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De Wit's map of Greece

Peloponnesus Hodiae Moreae Peloponnesus Hodiae Moreae Distincte Divisum in Omnes suas Provincias, Hodiernas atque Veteres, Cui et adiunguntur Insulae Cefalonia, Zante, Cerigo et St. Maura Acore.
WIT, Frederick de
Auctore F. de Wit,
Publication place
Publication date
535 by 795mm. (21 by 31.25 inches).


First edition, first state. Large engraved map, 2 sheets joined (500 by 760mm to the neatline, full margins), with contemporary hand-colour in full. (Lower edge a little browned and beginning to fray near the left-hand corner).


A spectacular map of Greece and surrounding islands, the first issue, with De Wit's imprint. The title is within an elaborate allegorical cartouche lower left, showing the triumphant Venetian Lion of St. Mark subjugating Ottoman prisoners, in commemoration of the Serene Republic of Venice's recent victories in the Sixth Ottoman – Venetian War, the "Great Turkish War", in Morea or the Peloponnese peninsula in Southern Greece.

The detailed map is surrounded by 14 vignettes of cities and castles, including: Navarino, Zarnata, Cas.l Tornes, Passava, Malvasia (now Monemvasia), Patrasso (Patrass), Coron (Korone), Napoli di Romania (Nafplio), Modon (Methoni), Misitra olam Sparta (Sparta), Atene (Athens), Cerigo (Kythira), S. Maura (Lefkada), and Lepanto.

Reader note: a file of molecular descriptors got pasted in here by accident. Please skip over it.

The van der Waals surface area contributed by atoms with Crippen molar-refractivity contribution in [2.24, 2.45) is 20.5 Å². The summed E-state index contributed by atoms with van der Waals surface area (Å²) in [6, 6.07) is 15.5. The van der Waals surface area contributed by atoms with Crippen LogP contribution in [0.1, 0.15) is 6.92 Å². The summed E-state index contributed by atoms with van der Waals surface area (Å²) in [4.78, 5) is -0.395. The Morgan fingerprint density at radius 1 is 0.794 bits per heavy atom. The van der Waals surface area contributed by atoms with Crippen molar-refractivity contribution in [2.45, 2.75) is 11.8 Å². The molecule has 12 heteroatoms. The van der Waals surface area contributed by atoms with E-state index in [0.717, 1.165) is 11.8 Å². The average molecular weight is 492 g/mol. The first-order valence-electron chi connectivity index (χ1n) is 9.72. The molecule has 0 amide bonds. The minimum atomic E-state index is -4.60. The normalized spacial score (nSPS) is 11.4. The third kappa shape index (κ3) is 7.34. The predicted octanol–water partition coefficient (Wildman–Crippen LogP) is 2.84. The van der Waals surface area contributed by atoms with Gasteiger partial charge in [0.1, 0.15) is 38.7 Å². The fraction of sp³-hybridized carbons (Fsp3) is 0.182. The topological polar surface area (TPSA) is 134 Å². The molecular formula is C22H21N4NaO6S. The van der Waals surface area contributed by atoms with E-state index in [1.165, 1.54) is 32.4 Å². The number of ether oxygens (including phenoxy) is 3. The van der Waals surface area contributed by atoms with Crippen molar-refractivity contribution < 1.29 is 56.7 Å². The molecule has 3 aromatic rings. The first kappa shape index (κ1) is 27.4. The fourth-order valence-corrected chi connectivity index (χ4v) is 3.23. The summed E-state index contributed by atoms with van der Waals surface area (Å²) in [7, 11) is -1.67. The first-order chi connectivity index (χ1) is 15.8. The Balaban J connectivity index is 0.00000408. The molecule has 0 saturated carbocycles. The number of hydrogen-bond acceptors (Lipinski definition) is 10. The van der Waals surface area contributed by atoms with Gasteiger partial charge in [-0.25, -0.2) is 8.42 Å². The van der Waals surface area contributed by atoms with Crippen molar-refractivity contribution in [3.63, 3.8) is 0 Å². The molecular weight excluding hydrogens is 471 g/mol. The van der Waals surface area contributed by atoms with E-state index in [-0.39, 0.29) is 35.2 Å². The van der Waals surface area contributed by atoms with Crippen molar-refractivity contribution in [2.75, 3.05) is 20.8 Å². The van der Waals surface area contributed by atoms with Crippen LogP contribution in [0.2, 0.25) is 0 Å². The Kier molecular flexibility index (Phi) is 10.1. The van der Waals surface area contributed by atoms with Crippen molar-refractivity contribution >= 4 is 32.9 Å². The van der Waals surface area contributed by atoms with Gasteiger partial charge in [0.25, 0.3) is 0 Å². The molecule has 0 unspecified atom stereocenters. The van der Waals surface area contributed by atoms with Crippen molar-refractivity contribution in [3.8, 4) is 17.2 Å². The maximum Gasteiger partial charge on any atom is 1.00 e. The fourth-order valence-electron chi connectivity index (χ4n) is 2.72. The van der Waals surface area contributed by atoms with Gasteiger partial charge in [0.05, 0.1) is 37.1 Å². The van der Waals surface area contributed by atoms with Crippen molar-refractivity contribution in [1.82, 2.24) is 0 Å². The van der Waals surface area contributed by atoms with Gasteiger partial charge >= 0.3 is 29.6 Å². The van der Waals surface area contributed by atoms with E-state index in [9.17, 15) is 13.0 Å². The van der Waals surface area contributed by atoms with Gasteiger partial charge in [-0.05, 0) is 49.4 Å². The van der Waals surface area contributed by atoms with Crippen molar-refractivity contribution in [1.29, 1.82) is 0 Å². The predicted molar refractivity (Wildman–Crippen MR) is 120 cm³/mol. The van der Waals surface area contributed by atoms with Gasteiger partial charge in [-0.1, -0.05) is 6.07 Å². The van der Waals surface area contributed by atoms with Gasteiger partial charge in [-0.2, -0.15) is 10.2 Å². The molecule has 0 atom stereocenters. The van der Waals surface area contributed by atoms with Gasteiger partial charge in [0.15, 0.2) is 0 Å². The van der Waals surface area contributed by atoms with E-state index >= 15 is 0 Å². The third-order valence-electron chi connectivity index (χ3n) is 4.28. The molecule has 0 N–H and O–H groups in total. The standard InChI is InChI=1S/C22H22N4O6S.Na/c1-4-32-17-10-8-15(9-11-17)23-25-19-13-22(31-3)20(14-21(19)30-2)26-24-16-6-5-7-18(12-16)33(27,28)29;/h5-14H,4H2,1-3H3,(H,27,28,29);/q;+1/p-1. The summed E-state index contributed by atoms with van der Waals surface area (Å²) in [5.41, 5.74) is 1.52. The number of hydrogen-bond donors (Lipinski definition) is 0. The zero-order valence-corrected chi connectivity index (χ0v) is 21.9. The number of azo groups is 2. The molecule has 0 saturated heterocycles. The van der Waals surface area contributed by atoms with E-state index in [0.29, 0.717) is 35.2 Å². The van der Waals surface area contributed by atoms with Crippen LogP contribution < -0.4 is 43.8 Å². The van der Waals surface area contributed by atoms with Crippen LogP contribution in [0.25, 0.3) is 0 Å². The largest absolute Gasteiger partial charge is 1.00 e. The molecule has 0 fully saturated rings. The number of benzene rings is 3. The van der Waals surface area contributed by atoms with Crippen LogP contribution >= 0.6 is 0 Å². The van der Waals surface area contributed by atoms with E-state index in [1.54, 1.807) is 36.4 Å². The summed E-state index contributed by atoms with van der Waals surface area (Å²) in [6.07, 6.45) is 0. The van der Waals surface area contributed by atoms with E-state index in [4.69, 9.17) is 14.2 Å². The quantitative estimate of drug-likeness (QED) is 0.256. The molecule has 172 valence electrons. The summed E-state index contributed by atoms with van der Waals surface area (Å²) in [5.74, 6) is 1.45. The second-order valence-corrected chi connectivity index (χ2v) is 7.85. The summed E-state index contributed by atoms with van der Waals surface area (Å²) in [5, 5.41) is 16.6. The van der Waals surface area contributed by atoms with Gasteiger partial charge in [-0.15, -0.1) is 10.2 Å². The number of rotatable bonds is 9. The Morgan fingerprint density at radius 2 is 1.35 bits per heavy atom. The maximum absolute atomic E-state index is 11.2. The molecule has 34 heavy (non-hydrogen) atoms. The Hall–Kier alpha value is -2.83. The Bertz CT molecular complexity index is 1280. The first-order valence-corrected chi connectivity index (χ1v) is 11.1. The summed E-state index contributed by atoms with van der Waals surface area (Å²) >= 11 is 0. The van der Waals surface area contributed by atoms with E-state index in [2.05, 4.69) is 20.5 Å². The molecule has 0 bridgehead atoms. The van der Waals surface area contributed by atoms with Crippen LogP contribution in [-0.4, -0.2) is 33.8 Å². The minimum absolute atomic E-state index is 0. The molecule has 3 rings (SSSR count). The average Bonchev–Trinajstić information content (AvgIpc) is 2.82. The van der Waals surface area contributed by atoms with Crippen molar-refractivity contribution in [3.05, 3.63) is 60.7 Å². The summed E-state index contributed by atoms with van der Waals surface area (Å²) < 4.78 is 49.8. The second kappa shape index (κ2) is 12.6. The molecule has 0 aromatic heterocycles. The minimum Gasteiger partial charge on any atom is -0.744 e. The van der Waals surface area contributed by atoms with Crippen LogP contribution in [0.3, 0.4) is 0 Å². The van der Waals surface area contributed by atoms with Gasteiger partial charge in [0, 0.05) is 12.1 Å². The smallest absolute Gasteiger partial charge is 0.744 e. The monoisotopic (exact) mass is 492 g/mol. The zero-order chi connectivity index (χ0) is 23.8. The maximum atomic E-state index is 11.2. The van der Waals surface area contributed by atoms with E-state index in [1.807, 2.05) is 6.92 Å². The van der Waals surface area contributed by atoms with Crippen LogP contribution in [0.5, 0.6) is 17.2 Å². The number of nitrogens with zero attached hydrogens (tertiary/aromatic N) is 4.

When Frederick de Wit (1630-1706) moved to Amsterdam in 1648 he was already a well-established cartographic artist, engraving a plan of Haarlem around 1648 and providing city views for Antonius Sanderus's "Flandria Illustrata". He was apprenticed to Willem Blaeu, but by 1654 he had his own business, issuing his own map of the world, "Nova Totius Terrarum Orbis Tabula", as both a wall map and a folio mapsheet in 1660. Two years later, he began to print atlases, the earliest of which were small compilations of prints from the stock of contemporaries. His later work included larger atlases of his own work. By the 1770s, de Wit was making atlases with over 150 maps.


Zacharakis 2387.